What is the role of the rate of injury acceleration-deceleration in the pathogenesis of subdural hematoma (SDH)?

Updated: Jul 26, 2018
  • Author: Richard J Meagher, MD; Chief Editor: Helmi L Lutsep, MD  more...
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t has been asserted that the primary brain injury associated with subdural hematoma plays a major role in mortality. However, most subdural hematomas are thought to result from torn bridging veins, as judged by surgery or autopsy. Furthermore, not all subdural hematomas are associated with diffuse parenchymal injury. As mentioned earlier, many patients who sustain these lesions are able to speak before their condition deteriorates—an unlikely scenario in patients who sustain diffuse damage.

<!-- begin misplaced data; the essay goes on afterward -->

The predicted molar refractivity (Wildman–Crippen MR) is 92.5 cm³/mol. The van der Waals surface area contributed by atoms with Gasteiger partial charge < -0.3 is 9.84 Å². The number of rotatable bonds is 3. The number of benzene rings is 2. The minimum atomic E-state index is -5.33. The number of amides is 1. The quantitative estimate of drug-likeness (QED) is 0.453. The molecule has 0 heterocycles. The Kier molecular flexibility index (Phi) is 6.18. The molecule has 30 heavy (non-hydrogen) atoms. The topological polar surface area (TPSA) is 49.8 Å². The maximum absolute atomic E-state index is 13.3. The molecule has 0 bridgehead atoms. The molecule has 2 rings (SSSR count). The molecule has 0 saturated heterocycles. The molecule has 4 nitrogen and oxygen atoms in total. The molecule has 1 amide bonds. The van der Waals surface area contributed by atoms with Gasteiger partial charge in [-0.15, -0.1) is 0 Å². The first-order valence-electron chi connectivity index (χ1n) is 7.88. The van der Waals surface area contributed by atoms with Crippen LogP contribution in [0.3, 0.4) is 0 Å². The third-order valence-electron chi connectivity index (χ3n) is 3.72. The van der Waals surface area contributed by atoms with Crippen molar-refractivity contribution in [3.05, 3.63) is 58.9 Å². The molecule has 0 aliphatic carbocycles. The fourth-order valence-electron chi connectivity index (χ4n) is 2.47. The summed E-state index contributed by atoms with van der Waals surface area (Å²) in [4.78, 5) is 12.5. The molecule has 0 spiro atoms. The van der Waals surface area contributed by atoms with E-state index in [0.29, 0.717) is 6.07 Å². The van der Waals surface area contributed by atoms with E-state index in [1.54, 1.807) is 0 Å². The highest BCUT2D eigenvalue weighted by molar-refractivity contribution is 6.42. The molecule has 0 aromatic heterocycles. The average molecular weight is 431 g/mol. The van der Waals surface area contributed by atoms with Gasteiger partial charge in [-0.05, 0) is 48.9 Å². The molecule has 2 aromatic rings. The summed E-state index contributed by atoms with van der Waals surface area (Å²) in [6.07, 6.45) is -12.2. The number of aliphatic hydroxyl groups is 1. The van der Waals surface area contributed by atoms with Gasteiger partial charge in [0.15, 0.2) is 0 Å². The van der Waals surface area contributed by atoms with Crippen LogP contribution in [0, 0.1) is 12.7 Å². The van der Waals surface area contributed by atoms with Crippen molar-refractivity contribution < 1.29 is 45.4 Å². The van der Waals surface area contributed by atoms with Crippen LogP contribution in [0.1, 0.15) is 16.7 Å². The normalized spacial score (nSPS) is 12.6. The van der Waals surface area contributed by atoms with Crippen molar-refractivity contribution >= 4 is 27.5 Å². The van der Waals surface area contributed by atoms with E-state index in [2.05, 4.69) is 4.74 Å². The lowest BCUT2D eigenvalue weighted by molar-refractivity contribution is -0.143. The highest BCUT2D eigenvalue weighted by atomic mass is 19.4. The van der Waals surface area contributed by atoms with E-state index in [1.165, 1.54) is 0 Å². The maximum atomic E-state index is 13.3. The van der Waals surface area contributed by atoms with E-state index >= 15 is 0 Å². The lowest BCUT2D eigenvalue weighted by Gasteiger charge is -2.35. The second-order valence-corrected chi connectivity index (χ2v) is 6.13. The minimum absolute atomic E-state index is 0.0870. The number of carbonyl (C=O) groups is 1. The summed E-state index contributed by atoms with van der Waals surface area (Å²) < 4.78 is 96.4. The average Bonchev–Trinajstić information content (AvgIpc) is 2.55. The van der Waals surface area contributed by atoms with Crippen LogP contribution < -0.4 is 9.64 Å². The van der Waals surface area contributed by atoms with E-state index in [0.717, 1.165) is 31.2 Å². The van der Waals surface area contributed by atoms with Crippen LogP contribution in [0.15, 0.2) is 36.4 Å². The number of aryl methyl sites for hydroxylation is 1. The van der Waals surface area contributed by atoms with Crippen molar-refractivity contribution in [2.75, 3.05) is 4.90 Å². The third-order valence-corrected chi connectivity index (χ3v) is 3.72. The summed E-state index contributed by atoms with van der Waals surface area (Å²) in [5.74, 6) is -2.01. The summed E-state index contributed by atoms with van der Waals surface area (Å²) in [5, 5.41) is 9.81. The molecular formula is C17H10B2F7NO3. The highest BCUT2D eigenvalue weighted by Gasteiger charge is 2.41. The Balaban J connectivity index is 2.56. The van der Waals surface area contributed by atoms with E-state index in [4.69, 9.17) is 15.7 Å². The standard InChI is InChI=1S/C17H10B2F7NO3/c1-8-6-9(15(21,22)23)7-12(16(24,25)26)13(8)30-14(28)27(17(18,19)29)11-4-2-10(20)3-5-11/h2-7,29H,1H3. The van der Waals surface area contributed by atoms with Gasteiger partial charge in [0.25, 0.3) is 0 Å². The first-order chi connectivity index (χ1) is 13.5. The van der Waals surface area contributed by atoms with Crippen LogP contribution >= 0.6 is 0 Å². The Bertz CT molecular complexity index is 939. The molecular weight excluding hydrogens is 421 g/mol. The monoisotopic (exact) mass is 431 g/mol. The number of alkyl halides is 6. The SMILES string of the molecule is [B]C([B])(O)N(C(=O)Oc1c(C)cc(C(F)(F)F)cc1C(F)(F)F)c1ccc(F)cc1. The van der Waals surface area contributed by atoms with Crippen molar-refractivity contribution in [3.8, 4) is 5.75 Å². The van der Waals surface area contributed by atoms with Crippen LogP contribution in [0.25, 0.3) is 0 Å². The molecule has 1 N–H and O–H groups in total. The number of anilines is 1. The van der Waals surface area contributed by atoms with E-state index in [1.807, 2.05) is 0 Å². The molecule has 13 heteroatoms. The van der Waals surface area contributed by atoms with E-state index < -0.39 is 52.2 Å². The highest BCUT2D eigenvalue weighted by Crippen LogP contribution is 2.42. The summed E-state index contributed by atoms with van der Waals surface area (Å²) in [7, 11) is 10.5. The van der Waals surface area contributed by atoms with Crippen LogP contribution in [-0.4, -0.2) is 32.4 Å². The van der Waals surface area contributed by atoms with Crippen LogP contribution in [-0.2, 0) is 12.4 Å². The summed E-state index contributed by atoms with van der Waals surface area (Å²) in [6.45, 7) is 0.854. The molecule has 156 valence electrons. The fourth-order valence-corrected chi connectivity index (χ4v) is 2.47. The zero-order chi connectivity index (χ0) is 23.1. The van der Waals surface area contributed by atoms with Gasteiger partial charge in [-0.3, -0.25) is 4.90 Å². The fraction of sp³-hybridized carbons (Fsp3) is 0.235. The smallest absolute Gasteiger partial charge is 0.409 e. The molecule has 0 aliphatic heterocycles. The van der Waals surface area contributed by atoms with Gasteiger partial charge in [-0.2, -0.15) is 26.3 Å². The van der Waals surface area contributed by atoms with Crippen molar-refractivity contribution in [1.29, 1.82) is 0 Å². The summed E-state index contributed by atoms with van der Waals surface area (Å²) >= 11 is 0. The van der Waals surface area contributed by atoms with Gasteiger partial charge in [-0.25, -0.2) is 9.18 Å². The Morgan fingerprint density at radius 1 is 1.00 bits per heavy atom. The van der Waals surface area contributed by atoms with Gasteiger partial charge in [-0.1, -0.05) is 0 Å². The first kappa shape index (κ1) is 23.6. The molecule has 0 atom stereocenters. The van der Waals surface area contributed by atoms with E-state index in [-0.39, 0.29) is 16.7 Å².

Using a primate model, Gennarelli and Thibault demonstrated that the rate of acceleration-deceleration of the head was the major determinant of bridging vein failure. By using an apparatus that controlled head movement and minimized impact or contact phenomena, they were able to produce acute subdural hematomas in rhesus monkeys. In all cases, the sagittal movement of the head produced by an angular acceleration caused rupture of parasagittal bridging veins and an overlying subdural hematoma.

Gennarelli and Thibault reported that their results were consistent with the clinical causes of subdural hematoma, in that 72% are associated with falls and assaults and only 24% are associated with vehicular trauma. The acceleration (or deceleration) rates caused by falls and assaults are greater than those caused by the energy-absorbing mechanisms in cars, such as dashboard padding, deformable steering wheels, and laminated windshields. [4]

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